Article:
We overestimate what we can accomplish in one day. And we underestimate what we can accomplish in one year.
Have you heard that?
What do you think you could accomplish in a century?
Ladies & Gentlemen
Remember that song, Wear Sunscreen?
It was a commencement speech set to music offering the Class of 1999 advice on life. And I’ve got a soft spot for commencement speeches and life advice. Most of my friends hated that song, but I loved it.
I know, I know.
If I could offer you only one tip for the future, it wouldn’t be sunscreen-related, it would be this:
Play the long game.
What’s that mean?
The Game of Life
It means looking towards your future when making decisions today. It means behaving like the stock market. Ups, downs, bubbles and bursts, but always, always, on the upward trajectory.
It means having a one-year plan, a five-year plan, and a ten-year plan.
And a hundred-year plan.
It means thinking about and writing your own obituary, and filling in the blanks by working backwards from the tombstone to today.
It means focus on building lasting relationships.
It means clients, not customers.
It means everyone you meet teaches you something, even if it’s only an example of what not to do.
It means constantly asking yourself questions like, “Will this matter in five years? In five days?” If the question is no, don’t worry about it. And start doing things that make you answer “yes” to these questions.
It means taking huge risks now if you’re not headed in the right direction.
It means saving for a rainy day (or year). Cash is king, now and in the future.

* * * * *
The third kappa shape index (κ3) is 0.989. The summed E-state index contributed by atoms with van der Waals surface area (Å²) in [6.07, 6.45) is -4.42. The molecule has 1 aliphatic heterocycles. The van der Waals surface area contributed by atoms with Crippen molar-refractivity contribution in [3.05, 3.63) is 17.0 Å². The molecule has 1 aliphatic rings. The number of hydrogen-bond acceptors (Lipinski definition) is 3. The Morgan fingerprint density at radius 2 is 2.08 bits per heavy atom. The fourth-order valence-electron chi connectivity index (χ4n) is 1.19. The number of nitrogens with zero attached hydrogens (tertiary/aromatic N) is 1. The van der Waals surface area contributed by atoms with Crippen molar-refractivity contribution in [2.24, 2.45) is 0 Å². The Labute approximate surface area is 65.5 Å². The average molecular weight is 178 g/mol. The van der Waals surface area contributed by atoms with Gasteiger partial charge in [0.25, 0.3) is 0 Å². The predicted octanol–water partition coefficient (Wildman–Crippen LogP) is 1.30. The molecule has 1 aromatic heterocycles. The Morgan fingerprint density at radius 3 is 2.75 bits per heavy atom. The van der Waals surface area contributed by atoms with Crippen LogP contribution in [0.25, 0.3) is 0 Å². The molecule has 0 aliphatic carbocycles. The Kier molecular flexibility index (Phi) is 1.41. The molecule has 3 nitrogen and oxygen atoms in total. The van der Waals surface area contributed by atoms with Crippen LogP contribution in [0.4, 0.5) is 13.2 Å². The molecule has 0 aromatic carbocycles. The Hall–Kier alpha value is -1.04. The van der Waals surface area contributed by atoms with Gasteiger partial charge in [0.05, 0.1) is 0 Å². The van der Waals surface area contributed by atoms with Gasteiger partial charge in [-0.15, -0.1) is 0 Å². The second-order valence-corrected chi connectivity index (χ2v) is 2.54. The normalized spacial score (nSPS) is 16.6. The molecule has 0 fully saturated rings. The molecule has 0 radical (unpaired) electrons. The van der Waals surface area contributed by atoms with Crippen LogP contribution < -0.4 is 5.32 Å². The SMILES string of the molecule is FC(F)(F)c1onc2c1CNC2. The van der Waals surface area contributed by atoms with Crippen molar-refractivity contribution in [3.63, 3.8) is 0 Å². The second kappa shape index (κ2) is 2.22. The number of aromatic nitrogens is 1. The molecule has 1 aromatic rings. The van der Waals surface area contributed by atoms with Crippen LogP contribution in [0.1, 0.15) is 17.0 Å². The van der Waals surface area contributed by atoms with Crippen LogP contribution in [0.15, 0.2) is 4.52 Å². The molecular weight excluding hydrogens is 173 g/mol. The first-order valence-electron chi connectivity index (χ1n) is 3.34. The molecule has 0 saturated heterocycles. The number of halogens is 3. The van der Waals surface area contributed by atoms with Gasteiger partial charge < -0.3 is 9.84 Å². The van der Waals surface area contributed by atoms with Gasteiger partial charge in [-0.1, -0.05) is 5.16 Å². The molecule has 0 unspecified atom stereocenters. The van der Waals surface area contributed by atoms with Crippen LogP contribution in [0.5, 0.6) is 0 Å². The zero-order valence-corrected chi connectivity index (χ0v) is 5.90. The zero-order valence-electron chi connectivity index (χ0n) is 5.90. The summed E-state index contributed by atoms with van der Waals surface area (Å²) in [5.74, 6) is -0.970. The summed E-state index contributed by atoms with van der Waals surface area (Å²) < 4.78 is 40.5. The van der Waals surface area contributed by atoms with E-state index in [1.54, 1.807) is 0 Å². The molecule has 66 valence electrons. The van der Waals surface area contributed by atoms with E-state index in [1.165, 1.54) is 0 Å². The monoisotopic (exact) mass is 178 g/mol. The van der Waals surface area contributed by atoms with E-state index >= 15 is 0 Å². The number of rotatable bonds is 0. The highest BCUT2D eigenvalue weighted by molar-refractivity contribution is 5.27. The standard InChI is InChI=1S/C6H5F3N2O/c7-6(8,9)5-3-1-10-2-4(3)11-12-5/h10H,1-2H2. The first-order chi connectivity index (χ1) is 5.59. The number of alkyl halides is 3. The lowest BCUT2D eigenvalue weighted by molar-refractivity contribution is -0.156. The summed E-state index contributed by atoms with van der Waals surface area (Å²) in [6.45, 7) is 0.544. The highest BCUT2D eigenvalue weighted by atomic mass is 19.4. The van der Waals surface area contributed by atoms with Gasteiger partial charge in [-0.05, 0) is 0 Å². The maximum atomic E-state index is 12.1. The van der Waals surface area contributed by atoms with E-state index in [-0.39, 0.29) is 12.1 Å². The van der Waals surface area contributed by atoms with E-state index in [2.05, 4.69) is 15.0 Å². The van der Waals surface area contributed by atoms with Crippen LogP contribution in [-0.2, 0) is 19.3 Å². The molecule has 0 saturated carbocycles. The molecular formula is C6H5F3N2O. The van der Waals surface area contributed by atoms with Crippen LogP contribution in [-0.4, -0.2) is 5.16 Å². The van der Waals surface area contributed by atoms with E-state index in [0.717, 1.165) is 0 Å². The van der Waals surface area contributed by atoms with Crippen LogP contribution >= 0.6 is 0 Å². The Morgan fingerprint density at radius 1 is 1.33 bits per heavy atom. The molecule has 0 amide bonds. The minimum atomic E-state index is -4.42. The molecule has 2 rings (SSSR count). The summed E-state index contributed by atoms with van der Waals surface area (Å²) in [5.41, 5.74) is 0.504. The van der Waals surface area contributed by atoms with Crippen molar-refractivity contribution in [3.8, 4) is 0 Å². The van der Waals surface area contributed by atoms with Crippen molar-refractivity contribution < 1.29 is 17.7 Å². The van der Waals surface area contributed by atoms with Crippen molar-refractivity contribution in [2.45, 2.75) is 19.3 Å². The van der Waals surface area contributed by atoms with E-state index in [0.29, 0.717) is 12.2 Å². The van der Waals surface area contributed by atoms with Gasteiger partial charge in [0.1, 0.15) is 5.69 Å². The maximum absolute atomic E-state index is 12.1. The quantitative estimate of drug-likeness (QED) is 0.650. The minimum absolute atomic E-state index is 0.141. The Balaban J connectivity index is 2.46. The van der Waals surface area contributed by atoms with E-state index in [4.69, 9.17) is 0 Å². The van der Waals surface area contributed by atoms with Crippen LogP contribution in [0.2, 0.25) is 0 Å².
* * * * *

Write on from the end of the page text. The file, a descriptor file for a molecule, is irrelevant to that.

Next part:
It means building a kingdom, watching it burn to the ground, and being thankful for the air in your lungs, and fire in your belly, to build again.
It means keeping your eyes on the horizon, keeping your focus on the main thing, and letting it be the setting sun you chase.
It means seasons, cycles, phases. A time to work. A time to rest. A time to plant. And a time to uproot.
The Long Tale
Too many of us are crippled by the minutiae of day-to-day decisions when they don’t matter. Not in the long game. Most of what we worry about does not matter.
Until it does.
Worry about it then.
You might have a hundred years left to live.
Or you might have one.
But why bet on the latter, like so many of us do?
The truth is, the game is long, and in the end, it’s only with yourself.
And remember two principles, long gamer:
- This, too, shall pass; and
- Good things, the best things, come to those who wait.
Here’s something Apollo Creed didn’t tell you:
There is a tomorrow. And many more, for most of us lucky ones.